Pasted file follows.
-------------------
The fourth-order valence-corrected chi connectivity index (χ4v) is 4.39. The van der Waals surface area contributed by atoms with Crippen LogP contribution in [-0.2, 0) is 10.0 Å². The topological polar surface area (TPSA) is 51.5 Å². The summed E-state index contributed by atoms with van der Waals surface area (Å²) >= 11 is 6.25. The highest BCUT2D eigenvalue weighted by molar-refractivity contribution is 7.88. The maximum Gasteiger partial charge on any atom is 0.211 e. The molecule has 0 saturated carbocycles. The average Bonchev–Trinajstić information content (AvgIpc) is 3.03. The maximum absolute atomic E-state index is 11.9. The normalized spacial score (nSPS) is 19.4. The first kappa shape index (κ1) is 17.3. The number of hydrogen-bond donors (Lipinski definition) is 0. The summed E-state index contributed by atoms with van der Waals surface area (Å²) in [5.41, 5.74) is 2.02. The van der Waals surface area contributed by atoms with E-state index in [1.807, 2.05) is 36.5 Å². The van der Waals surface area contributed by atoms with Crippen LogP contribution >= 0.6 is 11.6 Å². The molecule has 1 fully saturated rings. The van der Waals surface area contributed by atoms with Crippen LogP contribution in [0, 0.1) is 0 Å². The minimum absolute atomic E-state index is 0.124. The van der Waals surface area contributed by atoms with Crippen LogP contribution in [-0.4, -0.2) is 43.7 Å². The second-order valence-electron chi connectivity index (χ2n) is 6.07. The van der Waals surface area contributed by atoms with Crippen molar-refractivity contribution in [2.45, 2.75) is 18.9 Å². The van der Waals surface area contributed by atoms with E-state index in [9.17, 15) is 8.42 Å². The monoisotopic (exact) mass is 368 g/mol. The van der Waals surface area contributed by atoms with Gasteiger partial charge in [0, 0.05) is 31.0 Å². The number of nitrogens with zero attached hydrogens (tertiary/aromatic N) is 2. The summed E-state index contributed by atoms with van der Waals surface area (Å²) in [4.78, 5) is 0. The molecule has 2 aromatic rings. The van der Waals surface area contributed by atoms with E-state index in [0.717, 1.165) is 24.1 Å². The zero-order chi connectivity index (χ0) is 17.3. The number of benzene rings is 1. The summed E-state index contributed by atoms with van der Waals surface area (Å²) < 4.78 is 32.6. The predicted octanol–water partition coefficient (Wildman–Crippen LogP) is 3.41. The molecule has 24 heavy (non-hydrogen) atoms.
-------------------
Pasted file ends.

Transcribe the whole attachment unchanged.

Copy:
The fourth-order valence-corrected chi connectivity index (χ4v) is 4.39. The van der Waals surface area contributed by atoms with Crippen LogP contribution in [-0.2, 0) is 10.0 Å². The topological polar surface area (TPSA) is 51.5 Å². The summed E-state index contributed by atoms with van der Waals surface area (Å²) >= 11 is 6.25. The highest BCUT2D eigenvalue weighted by molar-refractivity contribution is 7.88. The maximum Gasteiger partial charge on any atom is 0.211 e. The molecule has 0 saturated carbocycles. The average Bonchev–Trinajstić information content (AvgIpc) is 3.03. The maximum absolute atomic E-state index is 11.9. The normalized spacial score (nSPS) is 19.4. The first kappa shape index (κ1) is 17.3. The number of hydrogen-bond donors (Lipinski definition) is 0. The summed E-state index contributed by atoms with van der Waals surface area (Å²) in [5.41, 5.74) is 2.02. The van der Waals surface area contributed by atoms with E-state index in [1.807, 2.05) is 36.5 Å². The van der Waals surface area contributed by atoms with Crippen LogP contribution >= 0.6 is 11.6 Å². The molecule has 1 fully saturated rings. The van der Waals surface area contributed by atoms with Crippen LogP contribution in [0, 0.1) is 0 Å². The minimum absolute atomic E-state index is 0.124. The van der Waals surface area contributed by atoms with Crippen LogP contribution in [-0.4, -0.2) is 43.7 Å². The second-order valence-electron chi connectivity index (χ2n) is 6.07. The van der Waals surface area contributed by atoms with Crippen molar-refractivity contribution in [2.45, 2.75) is 18.9 Å². The van der Waals surface area contributed by atoms with E-state index in [9.17, 15) is 8.42 Å². The monoisotopic (exact) mass is 368 g/mol. The van der Waals surface area contributed by atoms with Gasteiger partial charge in [0, 0.05) is 31.0 Å². The number of nitrogens with zero attached hydrogens (tertiary/aromatic N) is 2. The summed E-state index contributed by atoms with van der Waals surface area (Å²) in [4.78, 5) is 0. The molecule has 2 aromatic rings. The van der Waals surface area contributed by atoms with E-state index in [0.717, 1.165) is 24.1 Å². The zero-order chi connectivity index (χ0) is 17.3. The number of benzene rings is 1. The summed E-state index contributed by atoms with van der Waals surface area (Å²) < 4.78 is 32.6. The predicted octanol–water partition coefficient (Wildman–Crippen LogP) is 3.41. The molecule has 24 heavy (non-hydrogen) atoms.